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UCLA Sports

UCLA coach Chip Kelly deflects criticism for battered defense

UCLA linebacker Josh Woods (2) tackles USC quarterback Kedon Slovis (9) during a fourth quarter drive at the Coliseum on Saturday.
UCLA linebacker Josh Woods tackles USC quarterback Kedon Slovis during a fourth-quarter drive at the Coliseum on Saturday.
(Robert Gauthier / Los Angeles Times)

UCLA coach Chip Kelly has apparently absolved one group of responsibility for a defense that has given up 101 points and 1,179 yards over its last two games.

“I think our staff’s done a good job considering what we have right now,” Kelly said Saturday after the Bruins’ latest defensive collapse, “but it’s not an excuse — we have to win games and that’s what the bottom line is, so that’s kind of where we are in this whole situation.”

His opinion is probably not a popular one among fans, who weren’t exactly stumping on social media for defensive coordinator Jerry Azzinaro to return in 2020 after the Bruins gave up 643 yards during a 52-35 loss to No. 23 USC at the Coliseum.

In something of a recurring theme, UCLA missed tackles and blew assignments for much of the game. The defense even committed two penalties on the same play in the fourth quarter when lineman Otito Ogbonnia jumped offside and cornerback Darnay Holmes committed pass interference in the end zone.

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When the Coliseum lights went out in the fourth quarter, the metaphors were there for the taking for a defense that had extinguished the Bruins’ bowl hopes. Kedon Slovis set a USC record with 515 yards passing and the Trojans set a school record with four receivers topping 100 yards.

“They have weapons all over the field,” UCLA defensive back Elisha Guidry said.

The Bruins countered with weaknesses in a multitude of spots, something that Kelly pinned on a rash of injuries. Defensive lineman Odua Isibor, and linebackers Krys Barnes and Lokeni Toailoa departed because of injuries.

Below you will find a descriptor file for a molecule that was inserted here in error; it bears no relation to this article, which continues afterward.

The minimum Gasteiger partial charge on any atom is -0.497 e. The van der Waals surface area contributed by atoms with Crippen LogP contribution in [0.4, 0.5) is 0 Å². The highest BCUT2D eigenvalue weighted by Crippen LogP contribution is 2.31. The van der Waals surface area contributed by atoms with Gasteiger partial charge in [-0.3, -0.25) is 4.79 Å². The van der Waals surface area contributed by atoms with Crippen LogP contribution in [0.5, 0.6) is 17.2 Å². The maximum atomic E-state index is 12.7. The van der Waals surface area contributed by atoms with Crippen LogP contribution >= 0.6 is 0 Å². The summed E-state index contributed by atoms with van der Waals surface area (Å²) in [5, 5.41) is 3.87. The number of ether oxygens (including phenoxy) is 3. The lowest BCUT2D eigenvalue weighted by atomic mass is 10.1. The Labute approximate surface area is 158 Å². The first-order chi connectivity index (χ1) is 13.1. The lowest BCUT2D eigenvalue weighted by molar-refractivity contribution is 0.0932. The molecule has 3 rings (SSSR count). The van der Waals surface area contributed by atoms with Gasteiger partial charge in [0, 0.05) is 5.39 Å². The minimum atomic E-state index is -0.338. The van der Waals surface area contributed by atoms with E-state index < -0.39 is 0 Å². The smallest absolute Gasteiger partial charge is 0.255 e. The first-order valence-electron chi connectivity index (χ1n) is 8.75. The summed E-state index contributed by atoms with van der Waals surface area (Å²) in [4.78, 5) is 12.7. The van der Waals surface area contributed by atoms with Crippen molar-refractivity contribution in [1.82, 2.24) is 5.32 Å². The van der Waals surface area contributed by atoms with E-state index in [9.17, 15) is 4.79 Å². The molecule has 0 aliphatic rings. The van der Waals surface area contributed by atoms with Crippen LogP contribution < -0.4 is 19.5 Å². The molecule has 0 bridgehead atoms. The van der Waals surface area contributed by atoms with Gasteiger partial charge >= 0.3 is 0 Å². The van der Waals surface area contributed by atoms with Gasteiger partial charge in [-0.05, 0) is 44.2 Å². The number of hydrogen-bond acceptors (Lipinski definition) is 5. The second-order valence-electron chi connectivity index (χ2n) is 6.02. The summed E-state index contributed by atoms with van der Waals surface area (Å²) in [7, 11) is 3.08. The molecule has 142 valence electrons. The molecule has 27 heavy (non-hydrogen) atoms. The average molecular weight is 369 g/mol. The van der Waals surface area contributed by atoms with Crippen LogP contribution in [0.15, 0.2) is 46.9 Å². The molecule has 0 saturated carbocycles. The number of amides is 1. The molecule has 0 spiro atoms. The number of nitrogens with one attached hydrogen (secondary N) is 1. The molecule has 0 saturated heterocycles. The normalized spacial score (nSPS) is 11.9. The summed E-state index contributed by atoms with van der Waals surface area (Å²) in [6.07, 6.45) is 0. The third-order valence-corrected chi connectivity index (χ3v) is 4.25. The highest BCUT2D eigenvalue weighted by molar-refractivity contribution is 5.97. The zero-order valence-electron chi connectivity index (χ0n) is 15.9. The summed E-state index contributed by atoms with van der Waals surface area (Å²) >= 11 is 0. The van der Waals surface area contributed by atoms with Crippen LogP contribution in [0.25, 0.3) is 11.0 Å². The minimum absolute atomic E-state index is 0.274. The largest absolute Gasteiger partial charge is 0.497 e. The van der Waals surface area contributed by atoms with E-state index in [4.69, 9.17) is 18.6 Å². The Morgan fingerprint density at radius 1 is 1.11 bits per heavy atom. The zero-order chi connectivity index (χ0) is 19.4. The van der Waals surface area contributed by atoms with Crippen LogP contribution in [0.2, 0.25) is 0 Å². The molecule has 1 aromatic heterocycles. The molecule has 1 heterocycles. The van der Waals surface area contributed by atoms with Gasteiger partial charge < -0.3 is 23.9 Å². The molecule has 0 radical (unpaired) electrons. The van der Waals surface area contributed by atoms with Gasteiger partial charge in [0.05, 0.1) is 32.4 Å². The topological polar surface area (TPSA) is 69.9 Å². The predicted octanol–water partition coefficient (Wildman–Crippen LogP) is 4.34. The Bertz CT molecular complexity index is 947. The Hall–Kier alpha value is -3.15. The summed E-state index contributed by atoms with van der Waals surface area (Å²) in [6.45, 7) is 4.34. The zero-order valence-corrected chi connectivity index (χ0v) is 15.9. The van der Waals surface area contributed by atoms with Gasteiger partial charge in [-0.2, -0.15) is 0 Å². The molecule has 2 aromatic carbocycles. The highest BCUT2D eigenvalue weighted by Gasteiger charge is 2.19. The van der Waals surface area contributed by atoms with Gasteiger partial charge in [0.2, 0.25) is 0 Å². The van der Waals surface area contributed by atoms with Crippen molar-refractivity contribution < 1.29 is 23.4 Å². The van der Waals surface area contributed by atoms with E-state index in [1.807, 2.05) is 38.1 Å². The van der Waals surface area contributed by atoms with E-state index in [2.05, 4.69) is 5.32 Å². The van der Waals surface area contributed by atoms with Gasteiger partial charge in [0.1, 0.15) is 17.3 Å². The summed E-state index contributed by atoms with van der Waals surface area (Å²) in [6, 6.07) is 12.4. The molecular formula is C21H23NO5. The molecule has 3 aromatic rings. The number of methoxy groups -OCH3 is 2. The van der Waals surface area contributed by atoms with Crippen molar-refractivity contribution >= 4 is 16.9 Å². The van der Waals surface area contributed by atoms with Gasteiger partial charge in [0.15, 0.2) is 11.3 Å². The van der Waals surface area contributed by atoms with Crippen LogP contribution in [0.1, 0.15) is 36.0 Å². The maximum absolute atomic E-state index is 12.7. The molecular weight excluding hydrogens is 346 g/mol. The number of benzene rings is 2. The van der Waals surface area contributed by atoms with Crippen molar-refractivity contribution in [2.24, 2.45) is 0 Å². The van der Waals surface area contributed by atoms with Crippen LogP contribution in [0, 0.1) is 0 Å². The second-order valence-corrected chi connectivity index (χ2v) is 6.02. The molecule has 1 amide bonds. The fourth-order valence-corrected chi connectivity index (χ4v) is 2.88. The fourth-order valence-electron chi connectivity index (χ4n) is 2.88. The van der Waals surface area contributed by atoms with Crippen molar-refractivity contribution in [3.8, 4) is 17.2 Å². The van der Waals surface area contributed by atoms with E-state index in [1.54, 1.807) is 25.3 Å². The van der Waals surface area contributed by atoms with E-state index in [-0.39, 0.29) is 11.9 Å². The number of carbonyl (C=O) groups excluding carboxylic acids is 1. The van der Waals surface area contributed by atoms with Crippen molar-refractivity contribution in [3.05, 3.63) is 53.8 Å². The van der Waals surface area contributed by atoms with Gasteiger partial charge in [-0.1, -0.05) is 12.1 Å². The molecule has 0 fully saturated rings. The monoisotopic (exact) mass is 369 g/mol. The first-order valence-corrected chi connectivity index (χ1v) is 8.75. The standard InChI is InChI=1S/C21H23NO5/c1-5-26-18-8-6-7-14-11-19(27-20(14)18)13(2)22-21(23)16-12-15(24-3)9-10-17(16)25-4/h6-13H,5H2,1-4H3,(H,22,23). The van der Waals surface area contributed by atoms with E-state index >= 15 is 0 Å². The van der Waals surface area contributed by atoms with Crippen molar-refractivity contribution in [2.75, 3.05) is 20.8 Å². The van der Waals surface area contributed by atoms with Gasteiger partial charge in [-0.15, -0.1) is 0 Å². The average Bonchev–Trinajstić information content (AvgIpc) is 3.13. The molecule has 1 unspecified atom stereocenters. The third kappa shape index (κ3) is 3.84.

“I think you’ve got to play with what you’ve got and right now we’re banged up a little bit on that side of the ball,” Kelly said, “but I thought our guys played with great effort.”

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Although it seemed as if the Bruins scored enough points to win, Kelly refused to single out the defense for criticism.

“We’re a team, we don’t blame one side of the ball or one facet of anything else,” Kelly said. “I think we stick together as a group and that’s what we’ll always do. It’s offense, defense and special teams that make us up, it’s not just one side of the ball. I think when you get into that, you start finger-pointing and that’s not what we’re all about. We were down some players and we’ve just got to rally, that’s the bottom line.”

A victory for UCLA

Ink is thicker than blood.

That was the takeaway from the latest edition of the Blood Bowl, the two-hand touch football game between student journalists from the Daily Bruin and the Daily Trojan. Collaborating for the first time on a joint issue previewing the bigger football game between their schools subdued the animosity between the rival students.

“It was definitely more friendly this year than it’s been in the last couple of years,” Ryan Smith, the football beat writer for the Daily Bruin, said after the UCLA students prevailed 9-6 on Friday night, ending at two games a losing streak in the series.

Samuel In, an assistant video producer for the Daily Bruin, starred with three interceptions and Sam Connon, the paper’s sports editor, threw nine touchdown passes during the game in which each touchdown counted for one point.

Of course, this being Bruins versus Trojans, there were limits to the congeniality.

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“They were getting upset with our dink and dunk kind of style,” Connon said, “because they were airing it out the whole time.”


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